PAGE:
Surveyor Fees: A survey is optional but sensible.

Land Registry Fee: A transfer fee that is payable at the point at which the deeds of a resale property are transferred. It’s charged on a sliding scale of 3% to 8% of the purchase price depending on the value of the resale property. No transfer fees are charged when buying a new property. If you are buying a resale property, please note that fees will be lower if buying in joint names as the purchase value will be divided between the two parties.

Real Estate Agents and Developers

Cyprus has seen a boom in property development over the past years, and there are a number realtors and developers selling idyllic properties in the Republic of Cyprus.

Buying property in cooperation with a real estate agent or a developer will assure that potential buyers have all the proper guidance in obtaining their dream property in Cyprus.

Real Estate Agents

Real Estate Agents are able to help potential investors buy and rent properties, through the services provided at their offices.  They have experience with the market and know how to guide potential buyers through the process of obtaining a property on the island.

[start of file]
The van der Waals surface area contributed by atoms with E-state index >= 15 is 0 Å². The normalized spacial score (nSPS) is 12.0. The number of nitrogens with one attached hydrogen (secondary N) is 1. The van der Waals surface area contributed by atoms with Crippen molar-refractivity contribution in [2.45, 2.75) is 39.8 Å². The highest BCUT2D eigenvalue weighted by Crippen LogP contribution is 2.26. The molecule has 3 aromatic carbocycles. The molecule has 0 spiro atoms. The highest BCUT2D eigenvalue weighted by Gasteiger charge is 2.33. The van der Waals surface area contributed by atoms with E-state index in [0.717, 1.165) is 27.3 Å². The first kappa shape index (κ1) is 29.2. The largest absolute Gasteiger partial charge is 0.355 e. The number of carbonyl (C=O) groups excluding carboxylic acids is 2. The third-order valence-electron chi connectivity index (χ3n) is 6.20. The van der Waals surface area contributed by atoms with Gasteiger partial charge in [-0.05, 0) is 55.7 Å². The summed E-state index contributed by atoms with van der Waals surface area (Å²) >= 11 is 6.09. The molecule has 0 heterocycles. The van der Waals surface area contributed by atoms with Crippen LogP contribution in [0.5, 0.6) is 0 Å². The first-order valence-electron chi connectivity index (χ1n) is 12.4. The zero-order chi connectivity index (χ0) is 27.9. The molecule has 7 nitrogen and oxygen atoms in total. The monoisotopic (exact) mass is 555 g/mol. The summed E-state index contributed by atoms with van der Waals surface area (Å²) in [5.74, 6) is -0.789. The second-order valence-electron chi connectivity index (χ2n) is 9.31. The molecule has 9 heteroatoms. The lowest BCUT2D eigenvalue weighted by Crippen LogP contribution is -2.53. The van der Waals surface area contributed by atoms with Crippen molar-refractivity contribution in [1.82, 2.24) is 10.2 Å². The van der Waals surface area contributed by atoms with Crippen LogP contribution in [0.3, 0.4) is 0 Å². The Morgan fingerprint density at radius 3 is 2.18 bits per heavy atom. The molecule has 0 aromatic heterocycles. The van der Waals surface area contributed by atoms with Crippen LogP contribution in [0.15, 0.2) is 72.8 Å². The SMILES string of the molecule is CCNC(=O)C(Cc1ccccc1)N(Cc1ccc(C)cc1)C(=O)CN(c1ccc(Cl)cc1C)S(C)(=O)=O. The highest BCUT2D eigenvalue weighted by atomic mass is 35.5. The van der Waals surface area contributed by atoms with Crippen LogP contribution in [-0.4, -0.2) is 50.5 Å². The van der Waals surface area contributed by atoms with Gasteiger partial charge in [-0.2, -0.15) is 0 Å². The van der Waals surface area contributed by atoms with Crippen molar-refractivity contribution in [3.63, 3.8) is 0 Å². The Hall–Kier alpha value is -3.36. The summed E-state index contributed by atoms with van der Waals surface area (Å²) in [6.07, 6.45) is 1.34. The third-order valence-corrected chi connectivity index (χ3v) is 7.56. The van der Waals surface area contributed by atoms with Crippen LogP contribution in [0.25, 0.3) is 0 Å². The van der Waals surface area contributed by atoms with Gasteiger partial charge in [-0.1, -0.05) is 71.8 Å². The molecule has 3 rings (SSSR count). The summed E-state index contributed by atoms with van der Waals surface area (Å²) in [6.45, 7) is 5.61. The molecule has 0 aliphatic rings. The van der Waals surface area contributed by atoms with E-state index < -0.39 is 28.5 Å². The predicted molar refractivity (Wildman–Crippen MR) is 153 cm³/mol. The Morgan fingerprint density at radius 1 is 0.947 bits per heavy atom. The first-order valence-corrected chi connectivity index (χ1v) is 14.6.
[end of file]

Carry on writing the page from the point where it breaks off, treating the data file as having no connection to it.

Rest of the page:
There are a number of realty offices on the island that investors can work with in buying their dream property.


A property developer is ideal for people seeking to buy a new home in Cyprus, as they buy land and build custom made homes to potential buyers’ specifications.  A developer offers a number of benefits and like a real estate office will guide potential clients through the process of buying a home in Cyprus.

There are a number of developers on the island that will provide potential clients with the proper aid in the process of buying a property in Cyprus.

Legal Services

Potential buyers looking to purchase a property in Cyprus will want to contact a specialist property lawyer on the island.

A lawyer will be able to guide them through the buying process, and in the case of non-EU nationals the visa scheme application.

Many law firms on the island offer specialised services for nationals form other countries seeking to buy property, and know the ins and outs of the market in Cyprus.